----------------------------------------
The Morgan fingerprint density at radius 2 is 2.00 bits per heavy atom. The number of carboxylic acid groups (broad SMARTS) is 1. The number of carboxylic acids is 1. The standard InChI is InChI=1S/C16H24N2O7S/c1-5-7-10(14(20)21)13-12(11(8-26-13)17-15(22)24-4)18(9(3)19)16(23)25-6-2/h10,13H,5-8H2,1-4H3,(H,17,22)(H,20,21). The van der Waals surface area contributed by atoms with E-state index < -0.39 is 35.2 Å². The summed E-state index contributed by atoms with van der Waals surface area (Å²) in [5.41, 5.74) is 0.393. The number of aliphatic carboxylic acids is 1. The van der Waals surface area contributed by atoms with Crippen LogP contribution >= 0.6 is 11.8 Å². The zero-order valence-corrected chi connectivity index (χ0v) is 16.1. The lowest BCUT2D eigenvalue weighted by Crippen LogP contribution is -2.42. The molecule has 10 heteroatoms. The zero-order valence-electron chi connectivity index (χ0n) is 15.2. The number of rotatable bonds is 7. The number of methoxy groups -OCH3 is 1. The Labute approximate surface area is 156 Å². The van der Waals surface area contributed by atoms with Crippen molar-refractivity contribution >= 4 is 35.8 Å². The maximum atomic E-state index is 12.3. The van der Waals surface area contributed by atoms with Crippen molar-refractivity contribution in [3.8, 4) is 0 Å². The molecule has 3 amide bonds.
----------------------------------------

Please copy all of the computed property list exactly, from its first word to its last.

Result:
The Morgan fingerprint density at radius 2 is 2.00 bits per heavy atom. The number of carboxylic acid groups (broad SMARTS) is 1. The number of carboxylic acids is 1. The standard InChI is InChI=1S/C16H24N2O7S/c1-5-7-10(14(20)21)13-12(11(8-26-13)17-15(22)24-4)18(9(3)19)16(23)25-6-2/h10,13H,5-8H2,1-4H3,(H,17,22)(H,20,21). The van der Waals surface area contributed by atoms with E-state index < -0.39 is 35.2 Å². The summed E-state index contributed by atoms with van der Waals surface area (Å²) in [5.41, 5.74) is 0.393. The number of aliphatic carboxylic acids is 1. The van der Waals surface area contributed by atoms with Crippen LogP contribution >= 0.6 is 11.8 Å². The zero-order valence-corrected chi connectivity index (χ0v) is 16.1. The lowest BCUT2D eigenvalue weighted by Crippen LogP contribution is -2.42. The molecule has 10 heteroatoms. The zero-order valence-electron chi connectivity index (χ0n) is 15.2. The number of rotatable bonds is 7. The number of methoxy groups -OCH3 is 1. The Labute approximate surface area is 156 Å². The van der Waals surface area contributed by atoms with Crippen molar-refractivity contribution >= 4 is 35.8 Å². The maximum atomic E-state index is 12.3. The van der Waals surface area contributed by atoms with Crippen molar-refractivity contribution in [3.8, 4) is 0 Å². The molecule has 3 amide bonds.